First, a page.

Metlar is set to head for high ground, but Anatoly is in his path in the last of the Russian tanks, threatening to blow open the barrier if Earth Corps is not rescued. Metlar begrudgingly sets the chunk of lava up on a high ledge, crumbling it so Earth Corps can free themselves, then retreats to safety. Having saved the day, Anatoly sends the heroes a salute as the wall of water appears and rushes towards him... but he and his tank are lifted to safety by Magnokor, despite the Mutore still being pissed at having lost Metlar.

The American and Russian governments have their meetings and put their own spins on how the situation played out. In the Granite city, Earth Corps thanks Anatoly and promises to turn the tank he stood his ground in into his own Exploration Suit.

Sandra suddenly worries about her brother, and back in Blackthorne's lab, the d'composed Dr. Manglar hisses out "Thus begins the Cult of the Undead."


Greetings fellow Showcasers! I’m writing this week’s review from the Denny’s in Branson, Missouri where world famous comedian Yakov Smirnoff is about to clock out from his shift.

“Yakov! Yakov, over here. First of all, thank you for joining us. I know you must be tired after rushin’ around all evening to keep those tables clean.”

“. . . .”

“Right. Anyway, I thought since this week’s episode of Inhumanoids brings the Cold War back front and center, who better to help me with the review than America’s favorite Soviet satirist.”

“You pay, yes?”

“Um, yeah. I...”


“Yeah. Five dollars a joke, like we agreed.”

“Price now ten.”

“Te-- Okay, ten. Why don’t you start us off.”

*Ahem* “In America, you watch cartoon. In Soviet Russia, cartoon watch you!”

The first thing I noticed this week is that even though we’re now into the second standard episode of the series, Inhumanoids retains a bit of its previous serialized nature. This was also true of Dille’s next animated series (and one of our previous Showcases), Visionaries. While that may be fairly commonplace today, in the 80s it was anything but. This is a bold storytelling choice that rewards loyal viewership with a richer experience, but also risks confusing and alienating new viewers. Not unlike my reviews.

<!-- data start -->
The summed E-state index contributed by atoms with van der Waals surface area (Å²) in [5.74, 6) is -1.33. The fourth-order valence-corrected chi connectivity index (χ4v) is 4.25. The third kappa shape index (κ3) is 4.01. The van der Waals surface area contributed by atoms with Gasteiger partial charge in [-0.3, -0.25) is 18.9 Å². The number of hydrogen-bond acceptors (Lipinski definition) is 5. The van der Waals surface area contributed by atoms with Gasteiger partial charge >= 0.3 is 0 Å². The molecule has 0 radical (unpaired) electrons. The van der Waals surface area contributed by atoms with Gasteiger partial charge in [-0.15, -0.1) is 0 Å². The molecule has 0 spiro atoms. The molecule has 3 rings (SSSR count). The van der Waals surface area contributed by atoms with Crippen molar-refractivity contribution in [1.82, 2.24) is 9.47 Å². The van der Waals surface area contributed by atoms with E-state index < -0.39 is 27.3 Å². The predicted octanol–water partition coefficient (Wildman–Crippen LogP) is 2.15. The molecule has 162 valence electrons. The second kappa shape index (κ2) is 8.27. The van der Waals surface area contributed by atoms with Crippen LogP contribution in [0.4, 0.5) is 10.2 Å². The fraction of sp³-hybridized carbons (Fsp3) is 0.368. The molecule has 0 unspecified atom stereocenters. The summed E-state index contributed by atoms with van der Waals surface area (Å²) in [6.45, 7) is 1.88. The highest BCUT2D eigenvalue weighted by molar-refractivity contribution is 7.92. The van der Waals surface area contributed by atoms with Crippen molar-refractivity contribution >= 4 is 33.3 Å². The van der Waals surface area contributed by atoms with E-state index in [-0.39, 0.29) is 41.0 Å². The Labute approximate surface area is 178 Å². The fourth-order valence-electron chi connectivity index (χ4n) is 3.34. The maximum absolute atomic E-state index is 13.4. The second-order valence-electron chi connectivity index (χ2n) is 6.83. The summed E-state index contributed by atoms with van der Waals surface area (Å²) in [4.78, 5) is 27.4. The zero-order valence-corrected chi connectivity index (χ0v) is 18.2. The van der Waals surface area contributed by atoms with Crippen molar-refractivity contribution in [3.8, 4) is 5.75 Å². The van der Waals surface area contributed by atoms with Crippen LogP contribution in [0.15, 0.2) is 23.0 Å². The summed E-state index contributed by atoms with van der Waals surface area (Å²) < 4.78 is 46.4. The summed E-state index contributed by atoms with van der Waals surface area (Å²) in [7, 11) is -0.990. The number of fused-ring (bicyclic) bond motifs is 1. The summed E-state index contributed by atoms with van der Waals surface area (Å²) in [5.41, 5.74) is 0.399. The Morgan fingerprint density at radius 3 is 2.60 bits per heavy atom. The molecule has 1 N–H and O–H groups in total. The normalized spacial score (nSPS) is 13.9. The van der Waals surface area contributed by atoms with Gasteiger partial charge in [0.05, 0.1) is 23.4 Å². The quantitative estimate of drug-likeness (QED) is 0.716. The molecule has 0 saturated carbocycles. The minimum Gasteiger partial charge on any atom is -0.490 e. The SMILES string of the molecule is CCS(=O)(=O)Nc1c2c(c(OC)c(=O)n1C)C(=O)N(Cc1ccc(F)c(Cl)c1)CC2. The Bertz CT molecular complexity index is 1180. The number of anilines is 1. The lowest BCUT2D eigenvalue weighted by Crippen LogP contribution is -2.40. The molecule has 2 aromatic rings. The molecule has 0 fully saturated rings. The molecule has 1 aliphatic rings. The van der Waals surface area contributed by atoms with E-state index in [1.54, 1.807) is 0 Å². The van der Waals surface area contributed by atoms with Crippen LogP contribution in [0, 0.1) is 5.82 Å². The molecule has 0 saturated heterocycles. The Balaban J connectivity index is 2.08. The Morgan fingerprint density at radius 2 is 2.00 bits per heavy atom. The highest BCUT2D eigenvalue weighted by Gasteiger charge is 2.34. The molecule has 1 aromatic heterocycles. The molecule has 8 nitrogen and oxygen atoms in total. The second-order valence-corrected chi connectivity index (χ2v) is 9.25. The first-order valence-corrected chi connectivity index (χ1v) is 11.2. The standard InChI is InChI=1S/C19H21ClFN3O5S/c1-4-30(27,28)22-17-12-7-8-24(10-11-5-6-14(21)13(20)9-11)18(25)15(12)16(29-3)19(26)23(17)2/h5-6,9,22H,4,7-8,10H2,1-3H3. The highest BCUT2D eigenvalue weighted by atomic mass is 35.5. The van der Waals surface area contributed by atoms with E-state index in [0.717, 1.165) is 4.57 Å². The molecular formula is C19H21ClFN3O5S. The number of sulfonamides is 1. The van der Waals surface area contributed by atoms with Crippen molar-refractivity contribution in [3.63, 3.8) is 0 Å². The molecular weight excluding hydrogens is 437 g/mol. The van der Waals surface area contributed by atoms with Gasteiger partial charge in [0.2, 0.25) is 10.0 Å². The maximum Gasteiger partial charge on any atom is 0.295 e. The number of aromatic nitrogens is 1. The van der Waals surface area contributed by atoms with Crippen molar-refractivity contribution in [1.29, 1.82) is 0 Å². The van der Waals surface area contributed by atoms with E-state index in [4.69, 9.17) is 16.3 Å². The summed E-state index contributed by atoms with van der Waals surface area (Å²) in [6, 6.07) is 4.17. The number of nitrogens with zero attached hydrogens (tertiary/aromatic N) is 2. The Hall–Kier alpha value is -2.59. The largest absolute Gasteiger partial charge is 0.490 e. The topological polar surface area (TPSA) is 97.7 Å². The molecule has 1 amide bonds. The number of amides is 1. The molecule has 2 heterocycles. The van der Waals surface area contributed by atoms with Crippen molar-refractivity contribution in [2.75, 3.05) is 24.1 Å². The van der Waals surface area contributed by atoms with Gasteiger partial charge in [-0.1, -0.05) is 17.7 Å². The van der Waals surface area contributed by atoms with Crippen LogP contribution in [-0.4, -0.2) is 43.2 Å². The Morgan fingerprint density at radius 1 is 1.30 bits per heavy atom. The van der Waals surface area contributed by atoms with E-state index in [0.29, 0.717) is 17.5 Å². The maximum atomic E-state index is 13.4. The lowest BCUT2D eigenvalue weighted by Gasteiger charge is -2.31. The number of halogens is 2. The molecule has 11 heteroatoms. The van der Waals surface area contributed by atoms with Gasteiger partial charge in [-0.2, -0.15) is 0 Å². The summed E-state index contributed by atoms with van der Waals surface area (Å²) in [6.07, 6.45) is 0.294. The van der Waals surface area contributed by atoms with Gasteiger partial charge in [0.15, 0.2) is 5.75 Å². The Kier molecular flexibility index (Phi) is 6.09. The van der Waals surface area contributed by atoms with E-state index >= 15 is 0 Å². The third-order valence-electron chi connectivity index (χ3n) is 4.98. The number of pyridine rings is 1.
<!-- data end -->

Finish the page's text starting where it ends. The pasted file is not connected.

“Yakov, what do you think about the decision to serialize the stories?”

“When I first come to America, I was in bar watching TV. I say to bartender ‘I don’t understand this.’ And he say to me, ‘Is soap opera. Is serialized.’ And I say ‘Soap and cereal together. You can get clean and eat at the same time? What a country!’ ”

Plot-wise, this week’s episode feels very familiar. My Showcase partner, Ned, likes to make fun of my memory, but I actually remembered that back during the “Evil that Lies Within” mini-series, Metlar had a plan destroy the Earth’s core using missiles, which he thought would accomplish... something, but in reality would destroy the Earth. That batshit crazy scheme led to similar uneasy alliances, double-crosses, and tense countdowns. This isn’t a wholesale repeat, but it’s part of a larger mosaic of redundancy that seems to plague this series. I’ve lost count of how many times the climax has involved Magnokor or Blackthorne holding a pissed off Metlar in a magnetic field while Earth Corps scurries around battling a screeching D’Compose and Tendril watches black market Swedish snuff pornography and sniffs Poppers. Wait, forget that last part. I’m thinking of Snorks.

“Yakov, what do you have to say about the redundancy so far?”

“You have Poppers?”

“No, dude, I don’t.”

“But the bear... he is hungry.”


“He... he needs to be fed.”

“Just give us a joke, okay?”

“In Soviet Russia, comedians Jonesing for a fix kill second rate blog writers with questionable grammatical skills.”

“It’s a good thing there’s no one like that here, right? Okay, look, here’s your thirty bucks. Thanks for stopping by. Maybe I’ll see you on Craigslist some time. Yak--"

“Stupid American...”

“Yakov Smirnoff, everybody. What a country. What a comedian.”

With Yakov’s moped disappearing into the dusky shadows of the encroaching Branson evening, my Grand Slam breakfast getting cold, and Carla, the attractive-in-a-young-Kathy-Bates-kind-of-way waitress promising to show me what a “Branson Banzai” is when her shift ends in ten minutes, I think it’s time for a “What I liked/didn’t like” list.

What I liked: